c++ directory - How to import python module from .so file?





path __init__.py (3)


It must be called hello_world.so, not libhello_world.so.

[[email protected] python]$ cat hello_world.cc
#include <string>
#include <Python.h>
#include <boost/python.hpp>

namespace {
  std::string greet() { return "Helloworld"; }
}

using namespace boost::python;

BOOST_PYTHON_MODULE(hello_world)
{
  def("greet",greet);
}

[[email protected] python]$ g++ -c -fPIC hello_world.cc -I/path/to/boost/headers -I/path/to/python/headers -o hello_world.o
[[email protected] python]$ g++ -shared -Wl,-soname,libhello_world.so -o libhello_world.so  hello_world.o
[[email protected] python]$ python
Python 2.7.1 (r271:86832, Jan 10 2011, 09:46:57)
[GCC 3.4.5 20051201 (Red Hat 3.4.5-2)] on linux2
Type "help", "copyright", "credits" or "license" for more information.
>>> import sys
>>> sys.path.append('.')
>>> import hello_world
Traceback (most recent call last):
  File "<stdin>", line 1, in <module>
ImportError: No module named hello_world
>>>

I created the .so file as shown above but I'm not able to import inside python. what am I missing?




take that 'hello_world.so' file and and make new python file (in the same dir) named as 'hello_world.py'. Put the below code in it.. .

def __bootstrap__():
   global __bootstrap__, __loader__, __file__
   import sys, pkg_resources, imp
   __file__ = pkg_resources.resource_filename(__name__,'hello_world.so')
   __loader__ = None; del __bootstrap__, __loader__
   imp.load_dynamic(__name__,__file__)
__bootstrap__()

now you can import this hello_world as:

>>> import hello_world



There are lots of different libraries which allow you to call external commands with Python. For each library I've given a description and shown an example of calling an external command. The command I used as the example is ls -l (list all files). If you want to find out more about any of the libraries I've listed and linked the documentation for each of them.

Sources:

These are all the libraries:

Hopefully this will help you make a decision on which library to use :)

subprocess

Subprocess allows you to call external commands and connect them to their input/output/error pipes (stdin, stdout, and stderr). Subprocess is the default choice for running commands, but sometimes other modules are better.

subprocess.run(["ls", "-l"]) # Run command
subprocess.run(["ls", "-l"], stdout=subprocess.PIPE) # This will run the command and return any output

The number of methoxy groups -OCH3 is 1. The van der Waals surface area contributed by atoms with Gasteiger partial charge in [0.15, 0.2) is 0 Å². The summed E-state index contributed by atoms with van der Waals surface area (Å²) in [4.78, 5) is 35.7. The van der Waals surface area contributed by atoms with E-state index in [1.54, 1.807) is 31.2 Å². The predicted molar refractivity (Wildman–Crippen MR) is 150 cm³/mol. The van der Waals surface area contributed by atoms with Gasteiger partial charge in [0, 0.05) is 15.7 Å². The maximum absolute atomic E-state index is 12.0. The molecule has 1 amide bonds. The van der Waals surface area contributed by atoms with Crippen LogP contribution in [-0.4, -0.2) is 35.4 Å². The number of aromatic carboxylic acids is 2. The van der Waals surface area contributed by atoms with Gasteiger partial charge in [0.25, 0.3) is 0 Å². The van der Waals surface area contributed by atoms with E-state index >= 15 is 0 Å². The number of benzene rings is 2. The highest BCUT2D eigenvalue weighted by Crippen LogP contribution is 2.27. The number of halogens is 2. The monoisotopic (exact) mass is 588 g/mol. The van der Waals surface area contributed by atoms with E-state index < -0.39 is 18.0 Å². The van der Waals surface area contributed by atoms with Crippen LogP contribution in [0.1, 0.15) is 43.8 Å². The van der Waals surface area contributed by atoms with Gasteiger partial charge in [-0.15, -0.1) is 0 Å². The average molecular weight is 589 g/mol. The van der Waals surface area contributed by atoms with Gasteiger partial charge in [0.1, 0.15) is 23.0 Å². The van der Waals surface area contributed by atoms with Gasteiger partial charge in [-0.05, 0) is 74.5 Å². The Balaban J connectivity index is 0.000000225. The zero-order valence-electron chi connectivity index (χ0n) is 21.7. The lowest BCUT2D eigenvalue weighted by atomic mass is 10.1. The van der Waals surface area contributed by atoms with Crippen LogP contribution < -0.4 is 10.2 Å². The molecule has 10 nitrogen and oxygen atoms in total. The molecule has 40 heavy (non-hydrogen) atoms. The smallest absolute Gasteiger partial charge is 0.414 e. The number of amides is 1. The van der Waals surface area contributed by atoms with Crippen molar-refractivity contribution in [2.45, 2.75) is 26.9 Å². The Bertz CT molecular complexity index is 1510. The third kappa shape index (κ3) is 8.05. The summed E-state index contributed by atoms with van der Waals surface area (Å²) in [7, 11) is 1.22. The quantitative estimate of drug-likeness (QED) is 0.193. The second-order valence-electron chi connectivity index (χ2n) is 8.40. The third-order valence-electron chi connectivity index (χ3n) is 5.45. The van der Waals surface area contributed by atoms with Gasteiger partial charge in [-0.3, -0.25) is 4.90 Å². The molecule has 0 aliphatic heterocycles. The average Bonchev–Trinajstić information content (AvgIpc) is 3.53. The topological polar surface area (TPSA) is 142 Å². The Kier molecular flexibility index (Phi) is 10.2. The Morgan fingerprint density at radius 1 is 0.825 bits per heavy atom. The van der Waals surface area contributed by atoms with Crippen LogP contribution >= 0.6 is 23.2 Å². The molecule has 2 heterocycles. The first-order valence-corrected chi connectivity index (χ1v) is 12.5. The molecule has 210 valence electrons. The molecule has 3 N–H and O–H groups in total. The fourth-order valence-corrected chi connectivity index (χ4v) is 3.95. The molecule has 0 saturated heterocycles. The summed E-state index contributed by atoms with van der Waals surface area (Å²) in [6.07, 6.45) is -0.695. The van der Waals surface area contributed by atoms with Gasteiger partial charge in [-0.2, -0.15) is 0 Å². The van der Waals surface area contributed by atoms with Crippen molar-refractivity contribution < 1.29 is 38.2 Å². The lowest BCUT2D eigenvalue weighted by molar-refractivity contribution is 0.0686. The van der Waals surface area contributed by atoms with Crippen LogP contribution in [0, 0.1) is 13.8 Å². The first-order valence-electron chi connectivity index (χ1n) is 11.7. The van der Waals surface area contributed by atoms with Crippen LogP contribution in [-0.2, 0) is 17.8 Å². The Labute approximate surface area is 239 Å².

subprocess.run(shlex.split("ls -l")) # You can also use the shlex library to split the command

os

os is used for "operating system dependent functionality". It can also be used to call external commands with os.system and os.popen (Note: There is also a subprocess.popen). os will always run the shell and is a simple alternative for people who don't need to, or don't know how to use subprocess.run.

os.system("ls -l") # run command
os.popen("ls -l").read() # This will run the command and return any output

sh

sh is a subprocess interface which lets you call programs as if they were functions. This is useful if you want to run a command multiple times.

sh.ls("-l") # Run command normally
ls_cmd = sh.Command("ls") # Save command as a variable
ls_cmd() # Run command as if it were a function

plumbum

plumbum is a library for "script-like" Python programs. You can call programs like functions as in sh. Plumbum is useful if you want to run a pipeline without the shell.

ls_cmd = plumbum.local("ls -l") # get command
ls_cmd() # run command

pexpect

pexpect lets you spawn child applications, control them and find patterns in their output. This is a better alternative to subprocess for commands that expect a tty on Unix.

pexpect.run("ls -l") # Run command as normal
child = pexpect.spawn('scp foo [email protected]:.') # Spawns child application
child.expect('Password:') # When this is the output
child.sendline('mypassword')

fabric

fabric is a Python 2.5 and 2.7 library. It allows you to execute local and remote shell commands. Fabric is simple alternative for running commands in a secure shell (SSH)

fabric.operations.local('ls -l') # Run command as normal
fabric.operations.local('ls -l', capture = True) # Run command and receive output

envoy

envoy is known as "subprocess for humans". It is used as a convenience wrapper around the subprocess module.

r = envoy.run("ls -l") # Run command
r.std_out # get output

commands

commands contains wrapper functions for os.popen, but it has been removed from Python 3 since subprocess is a better alternative.

The edit was based on J.F. Sebastian's comment.





c++ python boost-python